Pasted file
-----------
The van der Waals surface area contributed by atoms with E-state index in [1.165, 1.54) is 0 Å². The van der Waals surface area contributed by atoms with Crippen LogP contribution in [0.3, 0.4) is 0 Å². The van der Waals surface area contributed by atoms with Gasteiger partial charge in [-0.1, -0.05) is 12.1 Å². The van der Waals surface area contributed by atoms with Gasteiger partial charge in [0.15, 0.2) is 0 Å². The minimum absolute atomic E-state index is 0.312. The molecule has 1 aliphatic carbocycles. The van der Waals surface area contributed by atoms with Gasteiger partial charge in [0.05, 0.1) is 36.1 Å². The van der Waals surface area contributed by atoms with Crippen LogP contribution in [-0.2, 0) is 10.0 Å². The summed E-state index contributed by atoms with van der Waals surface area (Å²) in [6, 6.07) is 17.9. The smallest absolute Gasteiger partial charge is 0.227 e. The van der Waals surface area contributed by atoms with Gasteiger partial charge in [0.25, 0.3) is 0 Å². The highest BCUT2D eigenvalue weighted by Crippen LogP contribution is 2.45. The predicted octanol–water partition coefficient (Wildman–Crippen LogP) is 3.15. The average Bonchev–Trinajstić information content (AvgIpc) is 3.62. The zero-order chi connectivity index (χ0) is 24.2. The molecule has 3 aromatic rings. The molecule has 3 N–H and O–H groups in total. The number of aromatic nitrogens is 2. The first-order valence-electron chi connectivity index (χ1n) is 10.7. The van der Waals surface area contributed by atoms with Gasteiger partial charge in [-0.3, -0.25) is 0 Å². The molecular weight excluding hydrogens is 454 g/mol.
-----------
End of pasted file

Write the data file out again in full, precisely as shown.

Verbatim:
The van der Waals surface area contributed by atoms with E-state index in [1.165, 1.54) is 0 Å². The van der Waals surface area contributed by atoms with Crippen LogP contribution in [0.3, 0.4) is 0 Å². The van der Waals surface area contributed by atoms with Gasteiger partial charge in [-0.1, -0.05) is 12.1 Å². The van der Waals surface area contributed by atoms with Gasteiger partial charge in [0.15, 0.2) is 0 Å². The minimum absolute atomic E-state index is 0.312. The molecule has 1 aliphatic carbocycles. The van der Waals surface area contributed by atoms with Gasteiger partial charge in [0.05, 0.1) is 36.1 Å². The van der Waals surface area contributed by atoms with Crippen LogP contribution in [-0.2, 0) is 10.0 Å². The summed E-state index contributed by atoms with van der Waals surface area (Å²) in [6, 6.07) is 17.9. The smallest absolute Gasteiger partial charge is 0.227 e. The van der Waals surface area contributed by atoms with Gasteiger partial charge in [0.25, 0.3) is 0 Å². The highest BCUT2D eigenvalue weighted by Crippen LogP contribution is 2.45. The predicted octanol–water partition coefficient (Wildman–Crippen LogP) is 3.15. The average Bonchev–Trinajstić information content (AvgIpc) is 3.62. The zero-order chi connectivity index (χ0) is 24.2. The molecule has 3 aromatic rings. The molecule has 3 N–H and O–H groups in total. The number of aromatic nitrogens is 2. The first-order valence-electron chi connectivity index (χ1n) is 10.7. The van der Waals surface area contributed by atoms with Gasteiger partial charge in [-0.3, -0.25) is 0 Å². The molecular weight excluding hydrogens is 454 g/mol.